Taking Advantage of Low Hanging Fruit

by | Sep 12, 2014 | Mindful Living | 0 comments

© JWS - Fotolia.com

© JWS – Fotolia.com

In Nome, Alaska, teachers often face situations that are a bit different from their counterparts in the lower 48.  One Christmas, a 4th grade teacher, a newcomer to Alaska, had just received her latest curriculum resource guide, published in Ohio, and was discussing with the class some suggestions for the Christmas pageant.

The instruction manual read:  “For the children playing Santa’s reindeer, there should be brown outfits. And reindeer horns could be made of bare branches, trimmed to the proper shapes and painted.”

She looked out at the barren, treeless, snow-covered landscape.  “Well, children,” she sighed, “I guess we’ll have to do something else.  We can’t make horns of branches because there isn’t a tree for miles.”  The children looked disappointed.   Then one little boy spoke up.  “We haven’t any trees, teacher,” he said, “But we do have lots of reindeer horns.”

The reindeer horns that proved to be the solution that this teacher needed in order to put on her class play are a prime example of “low hanging fruit”.  It is the fruit on a low branch of a tree that is in plain sight and easily reachable; but that we often don’t even see because we are looking beyond it to the fruit that is higher up and usually more plentiful.  Low hanging fruit offers a “right now”, “no sweat”, “in-your-face” solution to meet our immediate needs.  Sometimes it serves as a permanent solution but most often, it simply bridges the gap between where we are and where we want to be

For example, for over a year, I looked for exactly the right kind of chair for my office.  I wanted a comfortable chair with arms and preferably with wheels.  Something not too heavy but also not too fragile.  I examined office chairs and side chairs and kitchen chairs and occasional chairs and dining room chairs and I couldn’t understand why every chair that I saw seemed to fall short of my picture; until I realized that I already owned the perfect chair.  It was just in a different room in my house and I simply hadn’t “seen” how well it would work in my office setting. Did I mention that one of the advantages of discovering low hanging fruit is that it usually has an economic advantage?  In the case of this particular recognition and acceptance of what was right within my grasp, I saved about $300.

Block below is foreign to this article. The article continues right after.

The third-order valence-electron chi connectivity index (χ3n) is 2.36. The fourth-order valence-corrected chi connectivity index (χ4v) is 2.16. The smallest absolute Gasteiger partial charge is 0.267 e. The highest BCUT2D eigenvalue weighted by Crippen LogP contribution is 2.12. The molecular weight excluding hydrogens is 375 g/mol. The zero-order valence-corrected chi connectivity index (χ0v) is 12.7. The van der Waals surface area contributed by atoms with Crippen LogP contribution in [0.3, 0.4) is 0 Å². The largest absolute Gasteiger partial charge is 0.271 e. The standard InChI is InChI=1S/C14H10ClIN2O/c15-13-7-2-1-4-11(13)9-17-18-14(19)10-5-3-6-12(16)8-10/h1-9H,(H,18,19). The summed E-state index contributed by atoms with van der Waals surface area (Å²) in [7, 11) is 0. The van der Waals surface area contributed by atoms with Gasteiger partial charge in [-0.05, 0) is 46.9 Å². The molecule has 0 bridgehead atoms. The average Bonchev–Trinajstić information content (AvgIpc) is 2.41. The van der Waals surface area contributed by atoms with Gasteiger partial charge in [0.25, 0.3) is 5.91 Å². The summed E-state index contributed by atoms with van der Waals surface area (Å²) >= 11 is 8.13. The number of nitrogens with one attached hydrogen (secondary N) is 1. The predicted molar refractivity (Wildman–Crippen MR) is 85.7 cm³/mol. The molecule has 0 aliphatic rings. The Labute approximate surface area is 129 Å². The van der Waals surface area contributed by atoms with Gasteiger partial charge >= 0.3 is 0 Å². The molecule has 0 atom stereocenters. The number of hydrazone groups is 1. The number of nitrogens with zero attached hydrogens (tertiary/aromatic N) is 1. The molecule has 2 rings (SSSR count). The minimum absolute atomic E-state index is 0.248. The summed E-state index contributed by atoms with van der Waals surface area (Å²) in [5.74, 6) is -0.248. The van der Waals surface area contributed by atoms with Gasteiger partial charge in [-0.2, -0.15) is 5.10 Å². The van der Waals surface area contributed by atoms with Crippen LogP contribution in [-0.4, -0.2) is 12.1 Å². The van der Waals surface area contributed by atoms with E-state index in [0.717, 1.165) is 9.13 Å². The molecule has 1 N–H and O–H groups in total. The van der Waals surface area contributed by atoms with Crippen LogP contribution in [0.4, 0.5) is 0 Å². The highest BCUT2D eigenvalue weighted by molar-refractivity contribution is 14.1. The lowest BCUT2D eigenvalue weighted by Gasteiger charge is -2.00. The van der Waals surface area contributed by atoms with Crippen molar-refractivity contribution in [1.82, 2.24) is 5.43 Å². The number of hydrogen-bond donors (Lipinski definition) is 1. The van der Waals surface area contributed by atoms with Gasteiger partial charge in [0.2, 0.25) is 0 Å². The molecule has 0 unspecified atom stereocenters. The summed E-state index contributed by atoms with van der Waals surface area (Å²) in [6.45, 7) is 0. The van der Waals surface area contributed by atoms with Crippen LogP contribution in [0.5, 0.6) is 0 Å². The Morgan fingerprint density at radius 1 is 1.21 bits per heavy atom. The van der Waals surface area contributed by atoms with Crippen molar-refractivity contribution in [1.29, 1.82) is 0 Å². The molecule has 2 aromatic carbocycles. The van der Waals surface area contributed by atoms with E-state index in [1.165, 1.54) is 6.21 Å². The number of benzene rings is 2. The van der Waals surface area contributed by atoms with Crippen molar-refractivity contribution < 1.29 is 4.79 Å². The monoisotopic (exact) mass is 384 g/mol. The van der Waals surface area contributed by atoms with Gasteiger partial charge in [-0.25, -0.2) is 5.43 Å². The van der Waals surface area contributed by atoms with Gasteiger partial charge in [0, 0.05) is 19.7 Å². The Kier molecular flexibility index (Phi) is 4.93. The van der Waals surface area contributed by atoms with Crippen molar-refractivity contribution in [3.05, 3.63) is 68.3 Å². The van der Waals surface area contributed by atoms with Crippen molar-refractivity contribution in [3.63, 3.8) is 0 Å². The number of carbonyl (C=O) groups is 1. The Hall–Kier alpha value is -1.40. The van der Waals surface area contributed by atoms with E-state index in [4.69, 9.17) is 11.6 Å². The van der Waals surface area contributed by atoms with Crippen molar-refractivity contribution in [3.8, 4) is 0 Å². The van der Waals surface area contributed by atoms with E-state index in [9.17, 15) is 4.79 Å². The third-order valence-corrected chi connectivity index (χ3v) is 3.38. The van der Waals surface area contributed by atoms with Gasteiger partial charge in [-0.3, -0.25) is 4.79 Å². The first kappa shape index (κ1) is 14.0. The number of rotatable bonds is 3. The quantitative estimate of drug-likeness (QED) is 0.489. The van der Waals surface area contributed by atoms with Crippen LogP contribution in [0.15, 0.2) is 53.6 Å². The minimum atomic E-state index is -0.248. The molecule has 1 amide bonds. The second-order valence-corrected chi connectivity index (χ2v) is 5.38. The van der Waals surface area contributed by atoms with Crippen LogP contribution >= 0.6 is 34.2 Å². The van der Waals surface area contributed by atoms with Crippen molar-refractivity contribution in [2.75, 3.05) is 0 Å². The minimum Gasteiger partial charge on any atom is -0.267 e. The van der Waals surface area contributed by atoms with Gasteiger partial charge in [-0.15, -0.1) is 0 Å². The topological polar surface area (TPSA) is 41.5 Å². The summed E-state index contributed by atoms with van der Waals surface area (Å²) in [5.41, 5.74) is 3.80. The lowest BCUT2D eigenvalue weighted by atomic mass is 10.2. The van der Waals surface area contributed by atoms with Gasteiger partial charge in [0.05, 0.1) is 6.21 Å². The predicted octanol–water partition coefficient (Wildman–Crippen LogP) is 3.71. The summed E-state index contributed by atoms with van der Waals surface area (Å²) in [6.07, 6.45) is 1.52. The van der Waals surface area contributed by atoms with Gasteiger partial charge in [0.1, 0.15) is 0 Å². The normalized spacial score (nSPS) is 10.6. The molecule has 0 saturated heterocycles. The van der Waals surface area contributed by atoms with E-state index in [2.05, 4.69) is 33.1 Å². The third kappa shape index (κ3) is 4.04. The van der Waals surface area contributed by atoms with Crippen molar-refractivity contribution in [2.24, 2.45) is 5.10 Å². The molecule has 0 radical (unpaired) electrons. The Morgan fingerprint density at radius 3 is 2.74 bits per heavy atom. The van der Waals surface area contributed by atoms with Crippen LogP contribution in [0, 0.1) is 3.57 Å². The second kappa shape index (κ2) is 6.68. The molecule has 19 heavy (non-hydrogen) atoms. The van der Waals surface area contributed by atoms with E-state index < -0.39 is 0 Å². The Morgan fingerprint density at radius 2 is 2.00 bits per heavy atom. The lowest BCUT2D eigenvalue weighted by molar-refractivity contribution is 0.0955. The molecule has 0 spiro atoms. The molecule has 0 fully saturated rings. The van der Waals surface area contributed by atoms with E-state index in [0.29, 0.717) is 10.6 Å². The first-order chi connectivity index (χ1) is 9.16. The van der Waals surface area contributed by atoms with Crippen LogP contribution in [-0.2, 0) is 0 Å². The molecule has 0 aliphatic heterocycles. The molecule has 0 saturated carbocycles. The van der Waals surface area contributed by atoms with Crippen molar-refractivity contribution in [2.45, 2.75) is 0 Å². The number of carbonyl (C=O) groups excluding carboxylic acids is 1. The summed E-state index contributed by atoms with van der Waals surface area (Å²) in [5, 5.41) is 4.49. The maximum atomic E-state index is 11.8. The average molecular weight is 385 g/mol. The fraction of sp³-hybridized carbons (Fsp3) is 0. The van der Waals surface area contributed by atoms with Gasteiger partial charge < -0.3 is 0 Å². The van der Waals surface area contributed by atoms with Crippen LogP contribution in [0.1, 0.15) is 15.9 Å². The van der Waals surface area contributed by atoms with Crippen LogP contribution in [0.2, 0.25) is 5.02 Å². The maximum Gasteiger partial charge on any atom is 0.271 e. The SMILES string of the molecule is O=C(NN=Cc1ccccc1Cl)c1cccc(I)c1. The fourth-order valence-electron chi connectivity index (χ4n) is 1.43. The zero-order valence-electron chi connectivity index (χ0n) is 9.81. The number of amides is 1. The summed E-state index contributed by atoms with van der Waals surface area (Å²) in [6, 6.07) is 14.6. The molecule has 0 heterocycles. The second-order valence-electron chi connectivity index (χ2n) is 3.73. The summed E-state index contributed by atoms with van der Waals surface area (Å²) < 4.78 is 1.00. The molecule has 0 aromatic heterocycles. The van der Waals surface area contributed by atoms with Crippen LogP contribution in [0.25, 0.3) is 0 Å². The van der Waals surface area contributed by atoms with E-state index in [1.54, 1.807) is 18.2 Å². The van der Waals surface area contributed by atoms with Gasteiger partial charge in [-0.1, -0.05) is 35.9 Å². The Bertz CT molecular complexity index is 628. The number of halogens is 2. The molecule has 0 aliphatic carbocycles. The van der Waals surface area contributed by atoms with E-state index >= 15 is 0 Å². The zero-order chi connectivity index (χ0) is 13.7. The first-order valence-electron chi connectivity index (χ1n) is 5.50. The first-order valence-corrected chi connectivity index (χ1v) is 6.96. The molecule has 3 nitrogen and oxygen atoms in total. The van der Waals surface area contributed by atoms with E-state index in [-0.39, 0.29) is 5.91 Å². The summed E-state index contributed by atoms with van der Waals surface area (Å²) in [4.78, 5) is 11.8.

“Low Hanging Fruit” is one of Spirit’s blessings that we often access without even being aware of it.  We call it a coincidence, or a happy accident, when a temporary “fix” appears in some situation at the exact moment that we need one, however experiences like that really aren’t coincidences.  They are the fruits of Divine Guidance.

We can also actively seek out low hanging fruit when we need a stop-gap solution.  Suppose, for example, you suddenly find yourself, ether by choice or by circumstance, unemployed.  You are probably a bit deflated and confused about what to do next.  And very likely you don’t feel ready right at the moment to seek another job like the one you just left or to embark on something brand new that you can’t be sure you’ll like any better.  What you need is some fruit from a low-hanging branch, easy to reach right away, to sustain you and entertain you temporarily until you feel ready to find a more long-term solution.

Here’s an exercise that may help.  Begin by making a list of all the things you love to do – both professional and personal. This list should include a wide-variety of activities – mental, physical, creative, recreational, social, etc.  The only criterion for an activity to make this list is that you are very happy when you are doing it.

Next, make a list of all the things you do really well.  It doesn’t really matter how much you enjoy doing the activities on the list.  It only matters that you are proficient at doing them.

Then scan the two lists and then make a third list of every item that appears on both of the first two lists.  Finally, choose the items on the third list that you really believe someone would pay you to do for them.  Those items are your “low hanging fruit.”

Allow them to rest on your mind for a while and ideas will come to you about how to start using those particular talents.  Even if you don’t get paid at first, or don’t get paid as much as you want to make eventually, trust the process.  The gift of “low hanging fruit” will always serve as your ideal route to a greater good.

The harvest is yours for the picking.  All you have to do is to be ready, willing and able to accept your good.


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